Reviews of French novels – I love France #126

And maybe you do too!
If you have recently read a good book in connection with France,
please mention it in the comment section
and add a link to your review if you have one.
I will regularly post a recap of all the books mentioned.



These books count for the following Reading Challenges:



I read a few new to me French authors this year. They are very popular in France, but I had never had the chance to discover them before.

Here are 2 books by the so famous Amélie Nothomb:

Hygiène de l'assassin Amélie Nothomb is one of Europe’s most successful and controversial authors. She wrote Hygiene and the Assassin, her first published novel, when she was only twenty-five, and it became an instant bestseller across Europe. Winner of the Fournier and René-Fallet prizes.

Prétextat Tach, Nobel Prize winner and prolific author is dying. A few journalists go to interview him, and they are rudely and meanly rebuked.
Then comes  a female journalist, 
Nina, possibly the only person who read and knows really well his twenty-some books.
She does not let him break her and actually is just as good as he is with her own tough remarks, as she has dug into his unknown and mysterious life. She eventually manages to have him confess something she suspected about his younger days, a truth that will affect her and change her forever.

There are interesting passages on secrecy in the life of authors, but Tach is an ugly character. I enjoyed the construction of the book, but the ambiance is really ugly and gross, just as gross as the dying Tach. Yuck!




Tokyo Fiancée


Tokyo Fiancée

“Amélie is a young language teacher living in Tokyo.
When she succumbs to the attentions of a student
–the shy, wealthy, and oh-so-Japanese Rinri–
the lovers find themselves swept along by an affair that is as unusual as it is tender.”

This was a lovely short book,
maybe like a love letter to Japan,
the country where the author actually grew up.




Monsieur Ibrahim

You may be familiar with Monsieur Ibrahim and the Flowers of the Qur’an, the award-winning film starring Omar Sharif. It is based on this short book. This is actually part of a trilogy focused on religion. Obviously this one is about Islam.

I really enjoy very much this author’s style: it is extremely simple but manages to go deep in evoking relationships, with lots of lively and genuine sounding dialogs. By the way, if you want to read something easy in French, go for it!

It’s a very moving coming of age short novel/play.
Momo, 11, lives in a Jewish neighborhood of Paris. His family situation is tough with his mother gone and his dad not assuming his role. After a special event, Momo becomes friend with Ibrahim, and old Sufi grocer.
Ibrahim introduces Momo to the richness of life.
It’s about connection and friendship, about beauty, humor, simple wisdom in life, and how to be happy really.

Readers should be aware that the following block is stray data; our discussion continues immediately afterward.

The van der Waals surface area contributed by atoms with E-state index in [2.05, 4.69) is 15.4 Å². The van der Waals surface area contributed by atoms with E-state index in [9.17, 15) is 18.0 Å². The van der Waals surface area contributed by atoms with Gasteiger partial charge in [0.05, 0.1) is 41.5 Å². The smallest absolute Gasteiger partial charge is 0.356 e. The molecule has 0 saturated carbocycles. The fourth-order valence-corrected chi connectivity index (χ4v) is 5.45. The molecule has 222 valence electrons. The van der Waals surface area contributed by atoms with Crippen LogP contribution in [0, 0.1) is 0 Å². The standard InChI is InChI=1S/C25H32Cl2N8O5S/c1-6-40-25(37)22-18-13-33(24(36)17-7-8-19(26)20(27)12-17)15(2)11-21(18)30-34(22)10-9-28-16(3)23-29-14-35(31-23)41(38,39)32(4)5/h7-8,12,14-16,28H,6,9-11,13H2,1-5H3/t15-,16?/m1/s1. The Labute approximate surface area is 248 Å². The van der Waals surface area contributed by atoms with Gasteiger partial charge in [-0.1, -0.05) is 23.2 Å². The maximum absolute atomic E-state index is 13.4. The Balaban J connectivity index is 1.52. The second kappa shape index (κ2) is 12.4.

The passage on the whirling dervishes is brilliant.
I liked this passage, that all French tourists should read:

Ah non, pas l’autoroute, Momo, pas l’autoroute. Les autoroutes, ça dit: passez, y a rien à voir. C’est pour les imbéciles qui veulent aller le plus vite d’un point à un autre. Nous, on fait pas de la géométrie, on voyage. Trouve-moi de jolis petits chemins qui montrent bien tout ce qu’il y a à voir.


Then I read another book of the trilogy, the one about Christianity:

 Oscar et la dame rose

Oscar and the Lady in Pink is also extremely moving, dealing with the topic of sick children.
Oscar, about 10, is dying of cancer.
Mami-Rose, One of the ‘ladies in pink’ who come to visit the patients, makes friends with him.
She suggests that he should write to God and pretend that each of the following 12 days is a decade of his imaginary life.
Oscar writes ten letters to God that are sensitive, funny, heartbreaking and, ultimately, life-affirming.

There’s also the theme of how parents deal with the sickness of their children.
This is so well done.
I enjoyed chapter 11 when Oscar experiences a kind of epiphany
and prays for others he knows to make the same experience.

So this is also a coming of age novella, as a very young boy becomes so wise in the context of his sickness.





A month of favorites: A Year in Books Timeline


a month of favorites#amonthoffaves

All December-long,
Estella’s Revenge,  Girlxoxo, and Traveling with T
will be sharing our fave bookish
(and sometimes non-bookish)
experiences from throughout the year
AND we want YOU to join us!

Dec 10 is for
A Year in Books Timeline {Which month did you … read the most, the least, read the book you liked LEAST for the year, read your longest book, tried a new genre, fell hard for a book boyfriend, re-read a favorite, finished an epic series, read something you’ve been wanting to read for a long time etc. } – link-up hosted at Girlxoxo